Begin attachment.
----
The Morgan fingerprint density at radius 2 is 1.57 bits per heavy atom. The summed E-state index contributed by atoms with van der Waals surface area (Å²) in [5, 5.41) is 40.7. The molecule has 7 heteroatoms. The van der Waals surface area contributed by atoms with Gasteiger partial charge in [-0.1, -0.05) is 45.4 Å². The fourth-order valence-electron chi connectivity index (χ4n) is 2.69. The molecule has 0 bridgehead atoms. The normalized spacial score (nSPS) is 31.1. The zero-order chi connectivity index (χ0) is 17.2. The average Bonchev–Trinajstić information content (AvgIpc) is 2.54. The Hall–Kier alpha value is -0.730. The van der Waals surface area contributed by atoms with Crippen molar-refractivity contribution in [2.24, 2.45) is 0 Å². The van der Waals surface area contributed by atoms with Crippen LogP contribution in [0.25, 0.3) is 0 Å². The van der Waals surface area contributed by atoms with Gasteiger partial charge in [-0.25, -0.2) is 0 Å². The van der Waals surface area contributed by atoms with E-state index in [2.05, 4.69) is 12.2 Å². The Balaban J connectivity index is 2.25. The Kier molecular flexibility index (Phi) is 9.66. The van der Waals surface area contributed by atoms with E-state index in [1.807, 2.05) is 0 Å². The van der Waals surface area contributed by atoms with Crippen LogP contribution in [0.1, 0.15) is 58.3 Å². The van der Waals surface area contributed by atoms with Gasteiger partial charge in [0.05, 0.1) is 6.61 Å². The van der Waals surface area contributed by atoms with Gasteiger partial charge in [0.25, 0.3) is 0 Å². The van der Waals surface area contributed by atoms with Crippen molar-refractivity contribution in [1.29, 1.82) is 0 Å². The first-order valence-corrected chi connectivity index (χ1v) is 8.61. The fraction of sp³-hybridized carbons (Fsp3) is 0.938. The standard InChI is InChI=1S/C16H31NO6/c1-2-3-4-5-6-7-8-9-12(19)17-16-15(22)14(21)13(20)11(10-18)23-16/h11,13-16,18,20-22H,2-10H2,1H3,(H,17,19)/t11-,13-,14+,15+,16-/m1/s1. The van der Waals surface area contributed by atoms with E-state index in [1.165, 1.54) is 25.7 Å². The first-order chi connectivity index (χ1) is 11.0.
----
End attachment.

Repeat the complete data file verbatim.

The Morgan fingerprint density at radius 2 is 1.57 bits per heavy atom. The summed E-state index contributed by atoms with van der Waals surface area (Å²) in [5, 5.41) is 40.7. The molecule has 7 heteroatoms. The van der Waals surface area contributed by atoms with Gasteiger partial charge in [-0.1, -0.05) is 45.4 Å². The fourth-order valence-electron chi connectivity index (χ4n) is 2.69. The molecule has 0 bridgehead atoms. The normalized spacial score (nSPS) is 31.1. The zero-order chi connectivity index (χ0) is 17.2. The average Bonchev–Trinajstić information content (AvgIpc) is 2.54. The Hall–Kier alpha value is -0.730. The van der Waals surface area contributed by atoms with Crippen molar-refractivity contribution in [2.24, 2.45) is 0 Å². The van der Waals surface area contributed by atoms with Crippen LogP contribution in [0.25, 0.3) is 0 Å². The van der Waals surface area contributed by atoms with Gasteiger partial charge in [-0.25, -0.2) is 0 Å². The van der Waals surface area contributed by atoms with E-state index in [2.05, 4.69) is 12.2 Å². The Balaban J connectivity index is 2.25. The Kier molecular flexibility index (Phi) is 9.66. The van der Waals surface area contributed by atoms with E-state index in [1.807, 2.05) is 0 Å². The van der Waals surface area contributed by atoms with Crippen LogP contribution in [0.1, 0.15) is 58.3 Å². The van der Waals surface area contributed by atoms with Gasteiger partial charge in [0.05, 0.1) is 6.61 Å². The van der Waals surface area contributed by atoms with Gasteiger partial charge in [0.25, 0.3) is 0 Å². The van der Waals surface area contributed by atoms with Crippen molar-refractivity contribution in [1.29, 1.82) is 0 Å². The first-order valence-corrected chi connectivity index (χ1v) is 8.61. The fraction of sp³-hybridized carbons (Fsp3) is 0.938. The standard InChI is InChI=1S/C16H31NO6/c1-2-3-4-5-6-7-8-9-12(19)17-16-15(22)14(21)13(20)11(10-18)23-16/h11,13-16,18,20-22H,2-10H2,1H3,(H,17,19)/t11-,13-,14+,15+,16-/m1/s1. The van der Waals surface area contributed by atoms with E-state index in [1.165, 1.54) is 25.7 Å². The first-order chi connectivity index (χ1) is 11.0.